A business deal has converted a former theater stage into a church altar.

The historic Minneapolis Warehouse District building that formerly housed the Tony-winning Theatre de la Jeune Lune has been sold for $10 million to River Valley Church.

Known as Aria, the 77,000-square-foot structure hosted a slew of events, including fashion shows, concerts and weddings, over the years.

"I'm very proud of what we accomplished with Aria over the last 11 years, starting with David Byrne playing the building and the various events we hosted there from the Super Bowl to the NCAA Final Four, to Prince coming there several times," said founder and former owner Peter Remes, a developer of vintage and historic buildings. "Aria was a beacon and a creative spark in Minnesota."

Remes, a former Jeune Lune board member, bought the building out of foreclosure in 2010 through his company, 100-105 1st Avenue North. He paid $855,000.

River Valley is an Apple Valley-based congregation that has nearly 10,000 members and nine locations in the Twin Cities, with another planned for Maple Grove this spring. The church first held its services in Minneapolis in a bar, the Pourhouse, before renting the former Jeune Lune space three years ago, according to Darren Lee, executive pastor of experience.

"Having a church in a bar was a fitting complement to the energy and character of their newest campus expansion," he said in an e-mailed statement.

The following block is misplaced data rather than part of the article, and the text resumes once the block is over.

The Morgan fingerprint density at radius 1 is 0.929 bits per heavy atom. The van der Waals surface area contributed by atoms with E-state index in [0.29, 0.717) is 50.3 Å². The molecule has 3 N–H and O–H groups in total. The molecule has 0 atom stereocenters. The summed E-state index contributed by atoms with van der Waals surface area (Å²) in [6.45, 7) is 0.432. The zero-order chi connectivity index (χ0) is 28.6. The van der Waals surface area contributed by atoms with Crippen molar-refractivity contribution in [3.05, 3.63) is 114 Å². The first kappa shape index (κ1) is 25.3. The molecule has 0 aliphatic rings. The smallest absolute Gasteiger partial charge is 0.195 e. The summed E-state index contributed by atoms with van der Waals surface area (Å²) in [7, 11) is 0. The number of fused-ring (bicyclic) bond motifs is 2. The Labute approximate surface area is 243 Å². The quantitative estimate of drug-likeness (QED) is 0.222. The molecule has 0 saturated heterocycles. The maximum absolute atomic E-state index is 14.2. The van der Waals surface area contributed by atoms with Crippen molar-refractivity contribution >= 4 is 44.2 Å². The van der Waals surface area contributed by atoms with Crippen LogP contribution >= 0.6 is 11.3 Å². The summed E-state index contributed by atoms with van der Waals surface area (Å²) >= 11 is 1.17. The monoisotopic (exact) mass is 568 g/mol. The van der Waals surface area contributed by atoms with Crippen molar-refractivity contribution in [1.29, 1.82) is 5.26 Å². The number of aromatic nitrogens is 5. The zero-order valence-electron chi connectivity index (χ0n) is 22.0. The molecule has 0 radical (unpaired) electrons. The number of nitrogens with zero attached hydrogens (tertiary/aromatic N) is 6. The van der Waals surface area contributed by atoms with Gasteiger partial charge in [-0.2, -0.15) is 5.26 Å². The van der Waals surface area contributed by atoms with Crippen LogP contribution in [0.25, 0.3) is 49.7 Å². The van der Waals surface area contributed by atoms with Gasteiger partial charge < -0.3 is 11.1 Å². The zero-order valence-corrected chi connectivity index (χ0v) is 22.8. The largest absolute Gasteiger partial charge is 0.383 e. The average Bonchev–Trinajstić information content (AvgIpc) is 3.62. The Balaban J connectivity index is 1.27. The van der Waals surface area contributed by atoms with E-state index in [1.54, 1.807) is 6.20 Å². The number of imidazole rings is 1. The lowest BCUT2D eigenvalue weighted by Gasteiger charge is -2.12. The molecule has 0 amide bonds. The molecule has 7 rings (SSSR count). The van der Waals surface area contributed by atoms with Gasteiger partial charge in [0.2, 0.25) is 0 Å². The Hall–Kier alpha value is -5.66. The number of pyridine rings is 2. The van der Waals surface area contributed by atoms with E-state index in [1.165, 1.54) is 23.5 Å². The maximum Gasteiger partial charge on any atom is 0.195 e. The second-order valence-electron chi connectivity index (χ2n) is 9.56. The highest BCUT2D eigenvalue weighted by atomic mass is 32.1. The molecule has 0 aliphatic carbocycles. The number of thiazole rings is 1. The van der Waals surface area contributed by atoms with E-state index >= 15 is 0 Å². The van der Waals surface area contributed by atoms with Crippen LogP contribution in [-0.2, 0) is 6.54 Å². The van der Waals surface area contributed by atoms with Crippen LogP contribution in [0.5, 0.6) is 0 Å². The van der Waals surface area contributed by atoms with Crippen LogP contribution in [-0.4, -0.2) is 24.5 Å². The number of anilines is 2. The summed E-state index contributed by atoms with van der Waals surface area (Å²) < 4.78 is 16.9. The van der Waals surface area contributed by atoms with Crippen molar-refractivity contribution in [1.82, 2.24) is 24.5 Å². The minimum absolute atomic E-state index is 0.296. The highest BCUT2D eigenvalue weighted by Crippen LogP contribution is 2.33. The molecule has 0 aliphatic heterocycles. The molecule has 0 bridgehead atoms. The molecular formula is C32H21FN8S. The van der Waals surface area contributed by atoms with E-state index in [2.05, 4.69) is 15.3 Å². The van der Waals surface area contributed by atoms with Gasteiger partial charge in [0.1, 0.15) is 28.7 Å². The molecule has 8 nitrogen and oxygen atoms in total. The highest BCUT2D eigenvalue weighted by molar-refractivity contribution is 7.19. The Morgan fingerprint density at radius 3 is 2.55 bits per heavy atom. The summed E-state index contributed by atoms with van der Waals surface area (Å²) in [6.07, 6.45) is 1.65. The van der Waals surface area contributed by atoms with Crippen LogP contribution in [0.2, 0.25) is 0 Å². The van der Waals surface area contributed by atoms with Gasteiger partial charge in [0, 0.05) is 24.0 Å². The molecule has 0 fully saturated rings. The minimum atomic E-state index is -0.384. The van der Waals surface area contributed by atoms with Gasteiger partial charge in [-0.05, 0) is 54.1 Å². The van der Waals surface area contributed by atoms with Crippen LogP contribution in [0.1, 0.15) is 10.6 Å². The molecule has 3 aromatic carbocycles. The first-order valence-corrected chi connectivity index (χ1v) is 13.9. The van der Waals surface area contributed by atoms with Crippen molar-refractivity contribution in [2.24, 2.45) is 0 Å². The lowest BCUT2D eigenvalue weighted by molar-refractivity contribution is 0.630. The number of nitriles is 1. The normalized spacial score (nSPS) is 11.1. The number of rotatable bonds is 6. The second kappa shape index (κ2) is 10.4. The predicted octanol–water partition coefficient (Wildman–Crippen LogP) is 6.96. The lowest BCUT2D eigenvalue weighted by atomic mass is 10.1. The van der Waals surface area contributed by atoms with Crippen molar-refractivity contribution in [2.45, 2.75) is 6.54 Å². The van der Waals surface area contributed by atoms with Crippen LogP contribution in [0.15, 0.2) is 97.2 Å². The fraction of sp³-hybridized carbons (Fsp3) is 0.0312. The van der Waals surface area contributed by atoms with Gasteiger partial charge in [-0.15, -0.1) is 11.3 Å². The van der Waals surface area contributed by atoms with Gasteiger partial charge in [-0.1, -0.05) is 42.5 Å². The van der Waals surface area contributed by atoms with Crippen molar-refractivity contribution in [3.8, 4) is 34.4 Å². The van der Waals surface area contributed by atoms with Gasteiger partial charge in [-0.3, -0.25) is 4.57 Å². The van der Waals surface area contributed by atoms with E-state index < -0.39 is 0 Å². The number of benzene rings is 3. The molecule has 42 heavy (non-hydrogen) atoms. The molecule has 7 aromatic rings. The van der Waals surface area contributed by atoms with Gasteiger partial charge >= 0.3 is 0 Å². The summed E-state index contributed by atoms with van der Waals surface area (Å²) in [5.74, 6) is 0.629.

River Valley held its first worship service as owners of the building on Feb. 13. Known for its Christian rock bands and video sermons, the church is a member of the Pentecostal Assemblies of God.

Over the past decade, it has often ranked as one of the fastest growing and largest churches in the country.

"Pastor Rob Ketterling and the River Valley Church leadership team are committed to investing in this community and creating a dynamic church environment," Lee said.

Jeune Lune, founded in Paris in 1978 by Dominique Serrand, Barbra Berlovitz and Vincent Gracieux, staged absorbing works. The company was itinerant until it moved into its warehouse home in 1992. Jeune Lune won a regional Tony Award for excellence in 2005 but went belly up in 2008.

That it will now be a church is "ironic," said Berlovitz, noting that theater evolved out of religious practice.

"It's one of the unique spaces in the United States, and it's sad that it won't be part of the artistic community anymore," Berlovitz said.

Staff writer Erica Pearson contributed to this report.